Sunday, 19 April 2009 16:51
During the period between 1900 and 1921, in Greenwood, North Tulsa, Oklahoma, African Americans built a thriving community complete with businesses and an economic infrastructure so strong that it was nicknamed "Black Wall Street." Over six hundred Black owned businesses thrived in the area. There were Black doctors, lawyers, business owners and entrepreneurs who controlled their own destinies. Black Dollars circulated in the Black community three times before it left the community. There were Black millionaires, Black owned restaurants, a 700 seat movie theater and Black owned bus lines, schools, banks, oil leases and a Black hospital.
Much of the progress was the result of Jim Crow Laws. These laws didn't allow race mixing, or school integration, or even for Blacks to go into White parts of town except to work for White folks. The Ku Klux Klan ran much of the state of Oklahoma. Ironically it was part of the so called, "Bible Belt of America."
Tuesday, 07 April 2009 18:31
As we look at Obama's success and simultaneously watch the high unemployment rates and the low graduation rates for African Americans, we must know that there is still reason for concern. Young White Americans and Americans who are products of the sixties Civil Rights revolution elected Barack Obama. The problem is that there are still political and social Dinosaurs in our midst and too often they have risen to levels of power.
When I watched Pasadena Police Chief Bernard Melikian give a Dog and Pony show about the killing of Leroy Barnes, I understood I was watching what I call a Dinosaur in action. Melekian actually stood in the front of a room full of people and talked about being transparent and dealing with the facts of the Barnes' shooting. Then he went on to talk about how bad a man Barnes was, his felony convictions, and the fact that he had a gun, and then he essentially said it's okay to kill someone like that. The problem is that he was not telling us anything about the two cops who killed Barnes, except that they were back at work. A scary thought.
Tuesday, 31 March 2009 19:07
Many of you who read this column remember when Altadena Deputy Sheriff Rosas stopped me at 2:45 a.m. in front of Foxes restaurant and wrote me a ticket, approximately 3-4 months ago? I told the cop that I was delivering The Journal and he wrote me a ticket saying that I had stopped in an intersection and that I had stopped without making a signal. When we got to court and I pointed out to him in front of the judge that Foxes restaurant was not in the intersection, he admitted he had lied and that charge was dismissed. The other charge that I had made a left turn without a signal was sustained by the judge because the cop lied and said I had turned left from the curb lane to go to the middle of the street where I stopped when he put his light on me. I asked the judge why he believed this cop who had admitted he had just lied about my stopping in the intersection? When the judge in Department M in Pasadena said nothing, I asked him if he believed him because he was wearing a uniform. Again, the judge said nothing. He then fined me $176.00 for the lying cop. The economics of the ticket are the $176.00 and whatever the insurance company will increase my premiums by.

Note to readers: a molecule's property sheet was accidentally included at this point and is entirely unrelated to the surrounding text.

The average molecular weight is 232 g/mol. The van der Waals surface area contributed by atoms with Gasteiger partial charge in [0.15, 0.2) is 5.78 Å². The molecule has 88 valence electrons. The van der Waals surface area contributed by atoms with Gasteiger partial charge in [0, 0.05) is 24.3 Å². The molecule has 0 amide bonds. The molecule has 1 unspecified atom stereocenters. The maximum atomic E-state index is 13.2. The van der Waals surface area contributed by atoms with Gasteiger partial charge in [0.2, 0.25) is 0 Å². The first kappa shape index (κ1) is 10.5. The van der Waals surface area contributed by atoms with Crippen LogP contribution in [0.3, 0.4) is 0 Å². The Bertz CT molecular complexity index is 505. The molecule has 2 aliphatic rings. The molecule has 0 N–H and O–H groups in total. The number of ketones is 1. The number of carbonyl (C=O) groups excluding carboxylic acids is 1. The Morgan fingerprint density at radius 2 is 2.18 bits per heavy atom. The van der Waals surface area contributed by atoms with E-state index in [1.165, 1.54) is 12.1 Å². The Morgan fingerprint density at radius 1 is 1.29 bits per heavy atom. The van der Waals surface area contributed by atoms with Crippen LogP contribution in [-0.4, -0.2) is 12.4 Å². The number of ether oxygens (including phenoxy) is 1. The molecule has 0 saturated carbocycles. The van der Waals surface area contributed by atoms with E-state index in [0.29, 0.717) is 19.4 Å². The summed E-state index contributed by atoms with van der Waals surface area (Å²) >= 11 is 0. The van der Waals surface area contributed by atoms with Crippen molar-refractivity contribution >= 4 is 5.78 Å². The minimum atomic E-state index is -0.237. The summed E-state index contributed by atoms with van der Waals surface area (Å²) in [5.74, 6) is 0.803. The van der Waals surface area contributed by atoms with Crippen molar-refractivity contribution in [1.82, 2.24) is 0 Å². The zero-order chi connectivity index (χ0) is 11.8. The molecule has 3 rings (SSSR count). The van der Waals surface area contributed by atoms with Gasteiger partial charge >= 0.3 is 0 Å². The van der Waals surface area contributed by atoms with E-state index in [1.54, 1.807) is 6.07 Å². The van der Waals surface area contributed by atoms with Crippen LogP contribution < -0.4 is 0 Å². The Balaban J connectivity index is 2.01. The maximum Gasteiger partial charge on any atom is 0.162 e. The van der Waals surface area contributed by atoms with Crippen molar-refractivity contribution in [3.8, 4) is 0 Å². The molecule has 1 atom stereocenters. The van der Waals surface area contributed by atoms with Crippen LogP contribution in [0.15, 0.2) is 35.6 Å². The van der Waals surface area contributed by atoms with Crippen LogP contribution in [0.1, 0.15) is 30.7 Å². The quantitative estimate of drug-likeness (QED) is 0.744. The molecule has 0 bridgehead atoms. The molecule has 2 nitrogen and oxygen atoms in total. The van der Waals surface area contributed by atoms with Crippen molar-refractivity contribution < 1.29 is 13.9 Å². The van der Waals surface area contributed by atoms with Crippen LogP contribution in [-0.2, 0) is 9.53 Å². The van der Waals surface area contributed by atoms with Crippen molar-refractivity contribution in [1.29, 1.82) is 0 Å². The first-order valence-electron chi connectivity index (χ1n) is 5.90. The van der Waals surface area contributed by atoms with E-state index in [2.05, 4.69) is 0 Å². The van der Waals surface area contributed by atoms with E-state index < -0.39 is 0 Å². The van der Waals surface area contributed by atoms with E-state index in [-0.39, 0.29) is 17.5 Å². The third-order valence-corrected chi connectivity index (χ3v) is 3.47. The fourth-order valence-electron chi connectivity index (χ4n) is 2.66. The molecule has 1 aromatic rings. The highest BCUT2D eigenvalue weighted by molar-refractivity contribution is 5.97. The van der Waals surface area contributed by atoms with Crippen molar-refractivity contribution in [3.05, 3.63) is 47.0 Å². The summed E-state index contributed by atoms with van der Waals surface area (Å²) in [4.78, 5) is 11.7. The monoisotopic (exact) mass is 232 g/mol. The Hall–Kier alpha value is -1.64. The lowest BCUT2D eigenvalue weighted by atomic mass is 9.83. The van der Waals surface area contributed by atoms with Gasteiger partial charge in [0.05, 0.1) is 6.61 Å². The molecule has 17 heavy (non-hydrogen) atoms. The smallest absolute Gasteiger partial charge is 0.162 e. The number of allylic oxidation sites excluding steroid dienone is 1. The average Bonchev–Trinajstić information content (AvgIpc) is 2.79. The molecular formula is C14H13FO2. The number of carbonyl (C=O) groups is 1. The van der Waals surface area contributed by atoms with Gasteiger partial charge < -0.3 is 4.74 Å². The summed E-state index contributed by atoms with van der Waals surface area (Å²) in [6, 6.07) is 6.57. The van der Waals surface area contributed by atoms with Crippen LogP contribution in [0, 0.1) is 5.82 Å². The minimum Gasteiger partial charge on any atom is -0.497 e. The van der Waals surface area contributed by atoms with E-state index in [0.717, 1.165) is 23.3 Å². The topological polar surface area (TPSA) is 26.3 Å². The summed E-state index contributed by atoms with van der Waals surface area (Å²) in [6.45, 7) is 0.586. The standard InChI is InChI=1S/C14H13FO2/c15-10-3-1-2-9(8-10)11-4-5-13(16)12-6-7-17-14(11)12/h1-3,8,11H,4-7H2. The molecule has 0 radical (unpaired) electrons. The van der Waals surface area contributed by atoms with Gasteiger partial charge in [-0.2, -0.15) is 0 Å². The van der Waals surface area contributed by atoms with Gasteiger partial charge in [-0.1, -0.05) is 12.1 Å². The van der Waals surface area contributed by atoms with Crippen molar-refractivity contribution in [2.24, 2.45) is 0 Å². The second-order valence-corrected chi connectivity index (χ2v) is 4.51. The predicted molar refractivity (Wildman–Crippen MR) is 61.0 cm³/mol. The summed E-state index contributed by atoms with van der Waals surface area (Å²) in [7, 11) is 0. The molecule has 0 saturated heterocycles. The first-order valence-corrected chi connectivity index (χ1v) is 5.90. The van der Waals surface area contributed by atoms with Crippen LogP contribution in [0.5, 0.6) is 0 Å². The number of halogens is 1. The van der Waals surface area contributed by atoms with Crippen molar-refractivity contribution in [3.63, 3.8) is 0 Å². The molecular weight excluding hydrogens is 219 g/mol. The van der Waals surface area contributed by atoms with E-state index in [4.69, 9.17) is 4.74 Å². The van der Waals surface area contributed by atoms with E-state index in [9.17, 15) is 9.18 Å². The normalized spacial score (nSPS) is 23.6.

Tuesday, 24 March 2009 19:16
When I was a pre-teenager growing up in Bakersfield, California my folks let me join the Boy Scouts organization. I remember the Scout motto was "Be Prepared." As I grew up I never forgot those words and when I recently heard a story about a family where the father had lost his job as a Stock Broker and his million dollar house was in foreclosure I thought that this was a guy who was not prepared.
As a Stock Broker he had earned up to $750,000 per year. He had decided to go into business for himself and opened another Brokerage house. It was something called a "hedge fund." Today he was earning $7.65 per hour and tips delivering Pizza. I couldn't help but think he should have bought a Pizza Parlor when he was riding high, but he didn't.
Wednesday, 18 March 2009 17:40
It has been a few weeks since Tavis Smiley brought his State of Black America road show to Los Angeles for its tenth year anniversary. I couldn't understand why I wasn't that excited. After all, there were some of America's greatest minds on stage talking about the problems that Black Americans face.
A few days later I was talking with a friend and it hit me. There were no business men and women on that stage except Danny Bakewell from Los Angeles, Jawanza Kunjufu from Chicago, and Cathy Hughes, owner of TV One. The rest were accomplished but all had jobs. Now don't get me wrong, a job is a great thing to have, but it's been said, "a job is simply a temporary solution to a permanent problem." Where were the business men and women...the captains of industry who are leaving a legacy for their children to take over? Black Enterprise magazine. With this, they will learn the power of transitional and generational businesses to create generational wealth.The message given out by our President is "Yes We Can" and "It's Time for Change." Let's adopt those messages for the eleventh State of the Black Union.
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